During the month of July, 1871, Patrick Murphy of Carthage organized the Murphysburg Town Company, consisting of himself, his partner, W. P. Davis, C. W. Elliott and wife of Oronogo, and William Byers. A forty acre tract of land on the hill west of the creek was purchased and a town laid out and platted. The town was west of the creek and was called Murphysburg. In August Murphy and Davis commenced the erection of a store, at the corner of First and Main Streets and there opened up a general store at the completion of their building...
The two towns continued to grow...and the question was agitated of consolidating the two towns, and on February 27, 1872, a mass meeting of the citizens of both towns was held at Brazeele's Store to discuss the advisability of incorporating as a town...A committee consisted of H. Campbell, W. M. Carter, and P. Schnuar, of Murphysburg and Jesse Shortess and William Follis of Joplin, were appointed to draft and circulate petitions praying the county court to incorporate the two towns under the name Union City.
The petition was presented to the county court March 14th, and that body made an order incorporating the town of Union City, which included both Joplin and Murphysburg...
However, much dissatisfaction arose between the east and west towns, and legal action was taken. The incorporation of Union City was dissolved, and the old names of Joplin and Murphysburg were resumed...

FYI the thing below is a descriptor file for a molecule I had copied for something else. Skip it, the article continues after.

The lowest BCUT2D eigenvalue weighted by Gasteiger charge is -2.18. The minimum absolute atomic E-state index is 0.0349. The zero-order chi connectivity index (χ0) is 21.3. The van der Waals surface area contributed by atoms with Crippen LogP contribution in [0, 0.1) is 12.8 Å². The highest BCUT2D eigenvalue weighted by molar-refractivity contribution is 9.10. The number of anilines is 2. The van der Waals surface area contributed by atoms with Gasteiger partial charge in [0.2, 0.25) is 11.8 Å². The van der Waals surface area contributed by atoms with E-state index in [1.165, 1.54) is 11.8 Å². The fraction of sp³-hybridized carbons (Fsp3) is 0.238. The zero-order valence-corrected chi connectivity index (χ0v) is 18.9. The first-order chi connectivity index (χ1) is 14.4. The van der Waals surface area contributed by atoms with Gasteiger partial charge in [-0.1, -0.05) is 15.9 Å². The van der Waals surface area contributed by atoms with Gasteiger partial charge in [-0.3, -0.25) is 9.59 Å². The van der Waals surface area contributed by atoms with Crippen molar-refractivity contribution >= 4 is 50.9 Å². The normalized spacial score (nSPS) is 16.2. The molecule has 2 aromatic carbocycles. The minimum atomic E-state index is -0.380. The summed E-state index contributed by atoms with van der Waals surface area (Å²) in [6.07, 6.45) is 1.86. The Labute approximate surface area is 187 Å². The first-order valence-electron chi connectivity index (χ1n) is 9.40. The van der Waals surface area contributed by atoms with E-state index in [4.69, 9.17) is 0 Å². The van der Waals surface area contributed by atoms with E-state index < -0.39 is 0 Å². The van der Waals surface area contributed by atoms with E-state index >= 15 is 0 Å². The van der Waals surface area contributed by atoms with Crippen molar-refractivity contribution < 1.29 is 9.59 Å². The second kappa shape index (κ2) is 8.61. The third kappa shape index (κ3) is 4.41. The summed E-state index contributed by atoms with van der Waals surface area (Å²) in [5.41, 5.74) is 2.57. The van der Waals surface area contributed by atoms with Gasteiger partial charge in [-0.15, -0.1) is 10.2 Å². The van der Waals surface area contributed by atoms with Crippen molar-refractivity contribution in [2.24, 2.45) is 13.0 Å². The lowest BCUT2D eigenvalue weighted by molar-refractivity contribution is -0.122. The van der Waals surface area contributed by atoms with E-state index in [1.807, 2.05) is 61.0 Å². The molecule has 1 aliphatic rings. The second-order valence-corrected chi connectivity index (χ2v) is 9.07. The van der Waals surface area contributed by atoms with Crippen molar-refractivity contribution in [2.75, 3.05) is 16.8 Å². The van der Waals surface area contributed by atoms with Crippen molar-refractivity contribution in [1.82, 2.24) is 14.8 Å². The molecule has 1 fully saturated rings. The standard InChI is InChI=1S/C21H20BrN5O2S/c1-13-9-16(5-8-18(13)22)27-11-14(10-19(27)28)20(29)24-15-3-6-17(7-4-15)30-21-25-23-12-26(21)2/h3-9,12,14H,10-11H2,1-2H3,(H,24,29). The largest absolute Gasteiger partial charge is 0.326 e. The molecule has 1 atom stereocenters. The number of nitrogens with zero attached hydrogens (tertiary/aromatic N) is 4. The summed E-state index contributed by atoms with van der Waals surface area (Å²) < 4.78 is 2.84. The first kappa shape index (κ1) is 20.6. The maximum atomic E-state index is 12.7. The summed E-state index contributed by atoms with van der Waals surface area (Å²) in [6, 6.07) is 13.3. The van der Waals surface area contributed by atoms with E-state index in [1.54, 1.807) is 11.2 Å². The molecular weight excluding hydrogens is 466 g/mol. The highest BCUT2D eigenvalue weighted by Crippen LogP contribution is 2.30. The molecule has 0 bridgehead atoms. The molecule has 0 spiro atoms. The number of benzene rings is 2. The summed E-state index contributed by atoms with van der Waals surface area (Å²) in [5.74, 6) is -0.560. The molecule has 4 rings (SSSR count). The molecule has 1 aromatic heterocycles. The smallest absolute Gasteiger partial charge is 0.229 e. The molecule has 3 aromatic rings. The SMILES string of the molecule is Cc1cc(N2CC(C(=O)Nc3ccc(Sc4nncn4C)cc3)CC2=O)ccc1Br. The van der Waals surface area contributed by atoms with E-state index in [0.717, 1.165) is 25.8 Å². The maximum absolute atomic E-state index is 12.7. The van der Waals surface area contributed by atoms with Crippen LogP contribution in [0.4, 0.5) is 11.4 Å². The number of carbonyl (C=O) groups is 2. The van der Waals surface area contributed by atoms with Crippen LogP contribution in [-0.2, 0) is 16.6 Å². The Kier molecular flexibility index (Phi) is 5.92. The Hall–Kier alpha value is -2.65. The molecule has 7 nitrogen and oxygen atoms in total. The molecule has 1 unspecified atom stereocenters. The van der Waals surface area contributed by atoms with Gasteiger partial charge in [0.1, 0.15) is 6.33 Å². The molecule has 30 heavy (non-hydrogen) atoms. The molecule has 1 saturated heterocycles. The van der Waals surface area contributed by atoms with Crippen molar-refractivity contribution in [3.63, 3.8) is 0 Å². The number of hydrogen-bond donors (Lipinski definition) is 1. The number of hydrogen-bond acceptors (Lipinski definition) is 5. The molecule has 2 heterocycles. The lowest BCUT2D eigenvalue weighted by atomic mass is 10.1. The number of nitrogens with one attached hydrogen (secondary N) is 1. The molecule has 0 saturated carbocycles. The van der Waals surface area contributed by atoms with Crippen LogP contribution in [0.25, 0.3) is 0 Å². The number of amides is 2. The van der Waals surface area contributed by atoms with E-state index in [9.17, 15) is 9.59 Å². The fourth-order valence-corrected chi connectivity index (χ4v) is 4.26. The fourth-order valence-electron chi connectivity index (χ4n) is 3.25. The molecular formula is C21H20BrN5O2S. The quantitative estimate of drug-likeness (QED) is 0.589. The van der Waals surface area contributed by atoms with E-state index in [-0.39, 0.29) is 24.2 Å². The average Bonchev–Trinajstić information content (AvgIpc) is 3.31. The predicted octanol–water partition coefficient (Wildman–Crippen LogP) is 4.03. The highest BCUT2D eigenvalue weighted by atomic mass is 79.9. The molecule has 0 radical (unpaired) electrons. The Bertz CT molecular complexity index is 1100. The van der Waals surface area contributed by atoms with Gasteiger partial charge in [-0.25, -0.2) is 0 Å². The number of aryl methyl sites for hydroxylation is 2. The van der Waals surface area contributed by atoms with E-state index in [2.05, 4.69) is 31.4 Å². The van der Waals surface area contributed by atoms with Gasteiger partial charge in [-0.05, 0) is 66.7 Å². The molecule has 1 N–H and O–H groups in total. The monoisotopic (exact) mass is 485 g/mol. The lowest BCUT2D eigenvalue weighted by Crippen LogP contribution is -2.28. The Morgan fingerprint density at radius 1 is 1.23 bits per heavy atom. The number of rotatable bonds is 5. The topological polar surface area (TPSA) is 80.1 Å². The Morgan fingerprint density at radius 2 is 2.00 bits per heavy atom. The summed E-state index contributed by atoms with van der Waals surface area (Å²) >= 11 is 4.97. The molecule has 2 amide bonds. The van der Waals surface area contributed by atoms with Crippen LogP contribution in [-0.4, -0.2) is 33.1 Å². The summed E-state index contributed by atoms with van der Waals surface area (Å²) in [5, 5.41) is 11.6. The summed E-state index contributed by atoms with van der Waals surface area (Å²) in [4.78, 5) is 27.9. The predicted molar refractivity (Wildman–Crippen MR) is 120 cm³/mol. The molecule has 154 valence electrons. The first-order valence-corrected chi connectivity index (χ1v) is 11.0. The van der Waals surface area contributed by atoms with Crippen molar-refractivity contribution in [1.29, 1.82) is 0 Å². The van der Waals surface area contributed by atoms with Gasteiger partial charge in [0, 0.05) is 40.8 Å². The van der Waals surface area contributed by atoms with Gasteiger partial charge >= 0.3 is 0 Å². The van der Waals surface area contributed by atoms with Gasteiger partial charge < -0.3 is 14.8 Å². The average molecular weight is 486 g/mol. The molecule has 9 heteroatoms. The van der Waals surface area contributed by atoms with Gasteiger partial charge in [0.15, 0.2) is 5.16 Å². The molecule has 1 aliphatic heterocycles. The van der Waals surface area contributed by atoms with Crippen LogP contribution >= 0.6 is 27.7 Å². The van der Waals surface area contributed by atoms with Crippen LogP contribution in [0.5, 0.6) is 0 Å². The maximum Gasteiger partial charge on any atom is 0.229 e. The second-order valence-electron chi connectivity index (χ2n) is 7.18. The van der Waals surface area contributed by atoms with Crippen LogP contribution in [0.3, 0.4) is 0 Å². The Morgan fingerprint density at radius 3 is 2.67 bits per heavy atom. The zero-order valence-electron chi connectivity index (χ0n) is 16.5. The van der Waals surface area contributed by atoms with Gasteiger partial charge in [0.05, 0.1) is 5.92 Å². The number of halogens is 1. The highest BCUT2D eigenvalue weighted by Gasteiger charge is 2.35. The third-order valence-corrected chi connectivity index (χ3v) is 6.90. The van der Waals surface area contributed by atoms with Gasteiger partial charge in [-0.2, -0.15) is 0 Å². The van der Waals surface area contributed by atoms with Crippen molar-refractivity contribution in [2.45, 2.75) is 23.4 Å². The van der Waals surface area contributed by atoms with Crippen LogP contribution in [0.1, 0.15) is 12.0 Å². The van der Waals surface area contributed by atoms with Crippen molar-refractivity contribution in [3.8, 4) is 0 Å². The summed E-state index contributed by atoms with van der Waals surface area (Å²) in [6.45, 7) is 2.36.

Lone Elm was a thrifty part of Joplin situated on the hill and in the valley in the northern portion of the City of Joplin Creek, and was so called on account of a lone elm tree which stood by the wayside. During the middle and later l870's, Lone Elm contained upward of 2,500 people, and had some twenty business houses in addition to the big Granby Furnace. It was distinctly a mining community, and as time went by the houses were moved away, until now (1912) only a few of the old land marks remain and only the old Lone Elm road is left to tell the story of its once busy life.
On April 1, 1872, the post-office at Blytheville (q. v.) was discontinued and an office created for Union City. M. W. Stafford was appointed postmaster and opened the office at Murphysburg. There was much dissatisfaction in East Joplin over this change and after the dissolution of Union City an office was established in East Joplin. J. C. Orner was appointed postmaster and opened the office December, 1872. Two separate offices were maintained until 1877, when the east-side office was abolished and the two offices combined and opened at Second and Main Streets.
January, 1873, found the two towns without a local government, save the constable and justice of the peace, and both East and West Joplin immediately took steps toward establishing a municipality. At a special meeting of the county court, held January 11, 1873, two towns were organized--Joplin, including the territory east of the creek, and Murphysburg, that portion which was west of the little stream that divided the two towns...
During the meantime, however, a movement was launched to secure a special charter from the legislature and incorporate the two towns as one...
Pat Murphy, the father or Murphysburg, suggested that the united city should be called Joplin, thus yielding gracefully to the east side the sentiment of a name...
Hon. John H. Taylor and T. M. Dorsey presented the draft to the General Assembly then in session. . .and the bill became a law March 23, 1873, and from that date Joplin legally dates its birth. (--History of Jasper County, 1912, Vol. 1, pp. 143, 146, 147, 153, 155, 165 & 166.)
Joplin covers several sections in Townships 27 & 28 N, Range 33 W, on Highways 43, Business Loop I-44, and 66.